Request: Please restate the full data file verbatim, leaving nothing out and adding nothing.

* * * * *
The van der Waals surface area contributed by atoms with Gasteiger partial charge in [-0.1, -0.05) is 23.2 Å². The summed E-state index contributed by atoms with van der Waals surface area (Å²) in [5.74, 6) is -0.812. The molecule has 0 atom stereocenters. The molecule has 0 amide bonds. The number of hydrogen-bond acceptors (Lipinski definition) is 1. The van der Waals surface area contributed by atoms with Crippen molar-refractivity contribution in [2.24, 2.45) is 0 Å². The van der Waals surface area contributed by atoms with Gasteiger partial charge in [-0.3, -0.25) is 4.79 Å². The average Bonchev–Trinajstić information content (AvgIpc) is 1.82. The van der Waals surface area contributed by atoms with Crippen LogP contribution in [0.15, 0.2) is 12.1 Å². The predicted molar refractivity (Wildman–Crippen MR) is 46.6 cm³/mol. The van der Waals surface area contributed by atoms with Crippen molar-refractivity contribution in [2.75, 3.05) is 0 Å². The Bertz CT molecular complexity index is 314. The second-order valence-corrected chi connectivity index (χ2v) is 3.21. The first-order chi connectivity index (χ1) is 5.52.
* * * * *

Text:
The van der Waals surface area contributed by atoms with Gasteiger partial charge in [-0.1, -0.05) is 23.2 Å². The summed E-state index contributed by atoms with van der Waals surface area (Å²) in [5.74, 6) is -0.812. The molecule has 0 atom stereocenters. The molecule has 0 amide bonds. The number of hydrogen-bond acceptors (Lipinski definition) is 1. The van der Waals surface area contributed by atoms with Crippen molar-refractivity contribution in [2.24, 2.45) is 0 Å². The van der Waals surface area contributed by atoms with Gasteiger partial charge in [-0.3, -0.25) is 4.79 Å². The average Bonchev–Trinajstić information content (AvgIpc) is 1.82. The van der Waals surface area contributed by atoms with Crippen LogP contribution in [0.15, 0.2) is 12.1 Å². The predicted molar refractivity (Wildman–Crippen MR) is 46.6 cm³/mol. The van der Waals surface area contributed by atoms with Crippen molar-refractivity contribution in [2.75, 3.05) is 0 Å². The Bertz CT molecular complexity index is 314. The second-order valence-corrected chi connectivity index (χ2v) is 3.21. The first-order chi connectivity index (χ1) is 5.52.